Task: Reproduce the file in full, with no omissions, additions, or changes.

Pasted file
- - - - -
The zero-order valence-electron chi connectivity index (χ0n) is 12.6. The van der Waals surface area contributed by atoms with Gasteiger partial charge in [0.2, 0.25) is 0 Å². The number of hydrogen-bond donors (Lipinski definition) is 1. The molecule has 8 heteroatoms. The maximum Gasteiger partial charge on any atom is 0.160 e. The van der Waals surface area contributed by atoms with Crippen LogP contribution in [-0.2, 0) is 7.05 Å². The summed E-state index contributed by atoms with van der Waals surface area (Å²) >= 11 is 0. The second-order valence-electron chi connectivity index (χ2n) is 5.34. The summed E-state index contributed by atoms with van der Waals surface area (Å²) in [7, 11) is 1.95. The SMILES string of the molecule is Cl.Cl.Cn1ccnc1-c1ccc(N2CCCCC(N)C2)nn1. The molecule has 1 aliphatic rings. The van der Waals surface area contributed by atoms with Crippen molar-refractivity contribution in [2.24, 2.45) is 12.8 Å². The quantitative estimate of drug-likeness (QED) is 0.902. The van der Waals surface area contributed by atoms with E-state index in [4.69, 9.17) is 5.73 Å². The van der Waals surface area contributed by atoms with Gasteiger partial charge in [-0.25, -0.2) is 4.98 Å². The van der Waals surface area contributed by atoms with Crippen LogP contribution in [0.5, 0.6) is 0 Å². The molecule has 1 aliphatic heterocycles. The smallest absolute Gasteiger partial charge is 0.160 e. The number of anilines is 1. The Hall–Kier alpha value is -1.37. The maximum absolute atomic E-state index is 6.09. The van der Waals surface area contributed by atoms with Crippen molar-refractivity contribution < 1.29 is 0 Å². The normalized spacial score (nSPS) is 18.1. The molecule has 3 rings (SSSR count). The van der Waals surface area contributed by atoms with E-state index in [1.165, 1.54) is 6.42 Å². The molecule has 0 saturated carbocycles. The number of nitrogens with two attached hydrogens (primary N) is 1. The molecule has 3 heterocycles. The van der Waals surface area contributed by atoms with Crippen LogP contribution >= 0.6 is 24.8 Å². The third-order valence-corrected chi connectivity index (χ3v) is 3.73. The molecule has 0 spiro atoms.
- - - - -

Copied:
The zero-order valence-electron chi connectivity index (χ0n) is 12.6. The van der Waals surface area contributed by atoms with Gasteiger partial charge in [0.2, 0.25) is 0 Å². The number of hydrogen-bond donors (Lipinski definition) is 1. The molecule has 8 heteroatoms. The maximum Gasteiger partial charge on any atom is 0.160 e. The van der Waals surface area contributed by atoms with Crippen LogP contribution in [-0.2, 0) is 7.05 Å². The summed E-state index contributed by atoms with van der Waals surface area (Å²) >= 11 is 0. The second-order valence-electron chi connectivity index (χ2n) is 5.34. The summed E-state index contributed by atoms with van der Waals surface area (Å²) in [7, 11) is 1.95. The SMILES string of the molecule is Cl.Cl.Cn1ccnc1-c1ccc(N2CCCCC(N)C2)nn1. The molecule has 1 aliphatic rings. The van der Waals surface area contributed by atoms with Crippen molar-refractivity contribution in [2.24, 2.45) is 12.8 Å². The quantitative estimate of drug-likeness (QED) is 0.902. The van der Waals surface area contributed by atoms with E-state index in [4.69, 9.17) is 5.73 Å². The van der Waals surface area contributed by atoms with Gasteiger partial charge in [-0.25, -0.2) is 4.98 Å². The van der Waals surface area contributed by atoms with Crippen LogP contribution in [0.5, 0.6) is 0 Å². The molecule has 1 aliphatic heterocycles. The smallest absolute Gasteiger partial charge is 0.160 e. The number of anilines is 1. The Hall–Kier alpha value is -1.37. The maximum absolute atomic E-state index is 6.09. The van der Waals surface area contributed by atoms with Crippen molar-refractivity contribution < 1.29 is 0 Å². The normalized spacial score (nSPS) is 18.1. The molecule has 3 rings (SSSR count). The van der Waals surface area contributed by atoms with E-state index in [1.165, 1.54) is 6.42 Å². The molecule has 0 saturated carbocycles. The number of nitrogens with two attached hydrogens (primary N) is 1. The molecule has 3 heterocycles. The van der Waals surface area contributed by atoms with Crippen LogP contribution >= 0.6 is 24.8 Å². The third-order valence-corrected chi connectivity index (χ3v) is 3.73. The molecule has 0 spiro atoms.